Info for Health Professionals
What is diabetic retinopathy?
Diabetic retinopathy is a common cause of vision loss in working age Australians.
If you have diabetes you need to know about diabetic retinopathy. Diabetic retinopathy is an eye disease caused by complications of diabetes. After 10 or 15 years most people have signs of mild damage to the back of the eye that we call retinopathy.
Diabetes causes damage to the blood vessels that nourish the retina, the seeing part at the back of the eye. In people with diabetes the:
- retinal blood vessels may expand and leak fluid
- abnormal new blood vessels may grow
- blood vessels may break and cause bleeding
These changes may result in vision loss or blindness.
Who is at risk of developing diabetic retinopathy?
Every person with diabetes is at risk of developing diabetic retinopathy. The longer a person has diabetes the more likely the person is to develop diabetic retinopathy. Regular eye exams when first diagnosed with diabetes and then at least every two years will reduce your risk of vision loss and blindness. Tight control of your diabetes can delay the development of retinopathy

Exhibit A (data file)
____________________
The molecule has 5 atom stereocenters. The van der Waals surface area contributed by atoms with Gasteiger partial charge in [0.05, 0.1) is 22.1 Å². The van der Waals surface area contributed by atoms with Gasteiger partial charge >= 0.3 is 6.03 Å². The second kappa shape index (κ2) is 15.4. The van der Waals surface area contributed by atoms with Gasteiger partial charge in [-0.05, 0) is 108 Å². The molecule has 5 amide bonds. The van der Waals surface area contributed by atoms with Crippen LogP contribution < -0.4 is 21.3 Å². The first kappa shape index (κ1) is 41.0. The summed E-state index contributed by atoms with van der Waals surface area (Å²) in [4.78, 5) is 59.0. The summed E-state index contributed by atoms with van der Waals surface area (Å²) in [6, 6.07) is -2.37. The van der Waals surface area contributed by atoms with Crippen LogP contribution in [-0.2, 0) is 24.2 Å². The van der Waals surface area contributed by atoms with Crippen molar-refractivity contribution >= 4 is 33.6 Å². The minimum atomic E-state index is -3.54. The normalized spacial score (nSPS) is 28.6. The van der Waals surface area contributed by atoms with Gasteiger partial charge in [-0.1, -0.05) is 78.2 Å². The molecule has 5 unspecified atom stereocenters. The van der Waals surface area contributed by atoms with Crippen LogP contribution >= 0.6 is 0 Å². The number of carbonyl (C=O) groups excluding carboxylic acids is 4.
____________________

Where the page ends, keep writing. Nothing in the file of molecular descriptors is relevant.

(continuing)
What are the symptoms?
There are no symptoms in the early stages of diabetic retinopathy. Vision may not change until the disease is advanced.
How is it detected?
Diabetic retinopathy is detected during an examination of the back of the eye through dilated (enlarged) pupils and by testing your vision. An ophthalmologist, optometrist, your family doctor or a health worker may conduct eye- screening examinations. Diabetic retinopathy can also be detected during screening with a special camera that photographs the back of the eye without the use of dilating drops.
Can diabetic retinopathy be treated?
Yes. When sight-threatening changes are detected you will be referred to an ophthalmologist (an eye specialist) for further assessment and possible treatment. Laser treatment is used to treat retinopathy. Laser is very effective at maintaining vision but it cannot always restore vision that has already been lost.
Can vision loss from diabetic retinopathy be prevented?
Yes, vision loss and potential blindness can be prevented if diabetic retinopathy is detected and treated early. By keeping blood glucose levels within the normal range, you minimise the risk of vision loss. Take action before you notice any eye problems.
HAVE YOUR EYES CHECKED AS SOON AS YOU KNOW YOU HAVE DIABETES AND AT LEAST EVERY TWO YEARS AFTER THAT.